2. The advense, a Syrian or Mesopotamian race (typified by Shem and Joktan f), that seized the finest tracts of country and now represents the great Arabian people, and
3. An impure Egypto-Arab clan, personified by Ishmael, his son Nebajoth and Edom (Esau) the son of Isaac, that populated and still holds the Sinaitic Peninsula and the lands immediately E. of it.
The outline of my journey is this. Early in April 1853 I left Southampton disguised in Persian dress, and landed at Alexandria regretting that I had not at once assumed an Afghan costume. A friend, John Larking, gave me a room in his garden, and there I lived about 5 weeks, collecting information about El Hejaz, and refreshing my remembrance of things oriental. When duly prepared, a small Fakih or hedge-priest started by the Cairo steamer. My stay at the capital of Egypt lasted 6 weeks, during which time I became an Indian doctor, and supplied myself with the preposterous outfit with which Eastern travellers to El Hejaz are wont, about as sensibly as our East India cadets, to encumber themselves. In July, after some difficulty about passports at Cairo, I went to Suez, fell in with a Mecca boy and a party of respectable Medinites, who, believing me to be a Sulaymani or Afghan pilgrim, offered to take me to their native city. I should have been detained at Suez had it not been for the stout aid of Her Britannic Majesty's Vice-Consul,
* The English language contains, I believe, no single word to express a "hillwater course, which rolls a torrent after rain, and is either partially or wholly dry in the drought season;" in fact, what the Arabs denote by "misyal, masyal, masil, or masilah" (the place of flowing), and the Indians by "nullah." No reader of Niebuhr translated can fail to remark the ambiguity and ineflicacy of the term "river" in such passages as these : — " We crossed several times over the Wadi Suradsji, a considerably large and rapid river, even at that time, although no rain had fallen for a long while." And,—" We passed without wetting our feet over the river Suradsji, which we had lately seen so large among the hills." Though unwilling to naturalise a word unnecessarily, I propose to adopt " finmara," from a land in which the feature abounds.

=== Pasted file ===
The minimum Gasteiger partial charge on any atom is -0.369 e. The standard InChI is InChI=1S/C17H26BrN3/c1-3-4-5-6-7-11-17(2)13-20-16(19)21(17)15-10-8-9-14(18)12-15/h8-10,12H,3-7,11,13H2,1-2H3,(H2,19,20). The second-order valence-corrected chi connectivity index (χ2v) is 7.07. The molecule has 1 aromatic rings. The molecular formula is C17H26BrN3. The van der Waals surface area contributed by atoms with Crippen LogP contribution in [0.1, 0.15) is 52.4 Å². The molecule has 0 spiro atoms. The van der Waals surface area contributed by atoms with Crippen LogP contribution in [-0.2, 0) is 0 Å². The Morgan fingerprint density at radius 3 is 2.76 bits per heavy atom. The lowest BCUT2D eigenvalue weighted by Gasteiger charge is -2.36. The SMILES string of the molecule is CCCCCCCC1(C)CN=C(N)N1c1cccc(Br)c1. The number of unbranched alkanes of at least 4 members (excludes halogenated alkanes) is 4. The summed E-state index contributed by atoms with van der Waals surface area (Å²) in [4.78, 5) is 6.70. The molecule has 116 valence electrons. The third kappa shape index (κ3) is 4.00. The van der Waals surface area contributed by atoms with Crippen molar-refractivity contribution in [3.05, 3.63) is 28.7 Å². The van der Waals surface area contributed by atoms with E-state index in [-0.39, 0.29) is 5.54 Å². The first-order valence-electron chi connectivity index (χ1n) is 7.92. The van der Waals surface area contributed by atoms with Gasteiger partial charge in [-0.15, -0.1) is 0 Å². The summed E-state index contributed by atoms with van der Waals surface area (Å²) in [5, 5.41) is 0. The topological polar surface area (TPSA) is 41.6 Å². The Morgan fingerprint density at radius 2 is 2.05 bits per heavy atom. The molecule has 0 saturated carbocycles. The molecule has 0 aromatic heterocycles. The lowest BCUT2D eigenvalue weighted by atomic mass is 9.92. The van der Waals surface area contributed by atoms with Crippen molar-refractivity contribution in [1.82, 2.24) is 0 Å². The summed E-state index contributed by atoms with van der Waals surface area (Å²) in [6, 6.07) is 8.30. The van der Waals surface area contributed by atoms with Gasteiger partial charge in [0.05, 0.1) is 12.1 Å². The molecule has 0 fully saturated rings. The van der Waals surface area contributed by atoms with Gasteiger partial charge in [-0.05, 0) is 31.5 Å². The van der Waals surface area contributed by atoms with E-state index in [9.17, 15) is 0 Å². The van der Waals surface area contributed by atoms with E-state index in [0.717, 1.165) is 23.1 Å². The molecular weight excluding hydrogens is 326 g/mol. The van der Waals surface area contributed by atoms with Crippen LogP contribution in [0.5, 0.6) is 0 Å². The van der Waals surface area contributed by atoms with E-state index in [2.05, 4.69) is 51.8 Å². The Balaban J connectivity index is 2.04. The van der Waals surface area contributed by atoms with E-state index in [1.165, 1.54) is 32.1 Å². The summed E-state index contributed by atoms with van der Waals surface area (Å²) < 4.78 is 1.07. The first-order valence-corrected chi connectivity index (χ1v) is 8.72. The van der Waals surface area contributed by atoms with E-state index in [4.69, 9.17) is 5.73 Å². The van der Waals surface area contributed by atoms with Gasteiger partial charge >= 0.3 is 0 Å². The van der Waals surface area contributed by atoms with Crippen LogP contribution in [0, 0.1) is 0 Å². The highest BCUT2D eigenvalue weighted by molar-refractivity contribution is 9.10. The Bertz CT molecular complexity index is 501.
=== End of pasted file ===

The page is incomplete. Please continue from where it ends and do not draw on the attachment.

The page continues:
t Typified, because the names of the descendants of Joktan (Gen. x. 26-29) are those of cities and regions, not of individuals. For instance, Hazar-maveth, the "home of death," would never be applied by Orientals to a person; whereas for centuries it has denoted, and still denotes, a place.
VOL. XXIV. P
Mr. West, who persuaded the Bey to overlook the informality of my passport and to allow me to embark on board a pilgrim ship. On the 12th day we landed at Yambu, and immediately started for El Medina, where I went to the house of a friend. This road is not unknown to Europe, but the Swiss traveller - BurckharcTt was so ill when he observed it, that his pages as well as his map cannot every where be trusted. At the Prophet's burial-place I found means to plot the Mosque—a desideratum—to sketch the town, of which our popular prints are absurdly incorrect, and to visit all the consecrated environs, except Khaybar, where the Badawin were "out." On the 31st of August I started with the Damascus Cafila by the "Darb el Sharki,"* or Eastern Road, through the great Nejd Desert, deeply grateful to the Schinderhannes who shut up the well-known Coast-Road described by my predecessor. Our 12 days' journey was through an unknpwn country, and though I could use nothing but watch and pocket-compass—the sight of my sextant at Suez having aroused such suspicions in the Arab mind, that I was compelled to leave it behind—my fieldbook will, it is hoped, supply a modicum of interesting matter. Arrived at Mecca on the 10th September, I went to the house of the boy Mohammed who had accompanied me from Suez, was most hospitably received by the old wifiow his mother, and had an opportunity of seeing all the ceremonies of the Haj ; I entered the Kaabah and made a plan whilst apparently praying, visited the environs of the city, and became a Haji Baba, which revered title may be really useful to me when wandering among Moslem races. Early in October I returned to Egypt with the intention of starting once more to Arabia, when Fate again interposed an obstacle in the shape of dysentery, and time creeping on made my return to India imperative.]
To begin my narrative—We embarked on board the' Golden Wire,' a pilgrim ship belonging to a Suez merchant. Her rig and build, like that of all the Red Sea craft, have a general resemblance to the Indian pattimar,t which I believe to be the most ancient shape in the Eastern world, after catamaran and the " toni," or hollowed mango trunk. The Western Arabs still know only two kinds of vessels, the "Sambuk" \ and the "Baghlah,"§ differing in tonnage, not in shape; whereas the Eastern Arabs have almost as many varieties of craft as we have. This arises from the circumstance that timber for ship-building is not to be found on the shores of the Red Sea, for which reason the people never were and are not a nation of mariners; whereas the inhabitants of Oman, Hadramaut, and Yemen easily supplied their want of wood by trading for teak with Malabar. This traffic, which began, doubtless, in early ages, gave the Eastern Arabs a spirit of adventure, familiarized them with navigation, afforded them an opportunity of colonising—their descendants the Moplahs are a standing proof of extensive immi
* There are four high roads between Mecca and Medina:—1, The Sharki or Desert Road; 2, the Sultani or Royal Way, along the coast and between them; 3, the Wady el Fara Road; and, 4, the Tarik el Ghair.
t A model of the pattimar was shown at the Great Exhibition; any description of it is therefore unnecessary.
X This name is the more remarkable, as Athenseus describes the musical instrument called "sambuca" as "resembling a ship with a ladder placed over it." -G.W.
§ A mule.—G. W.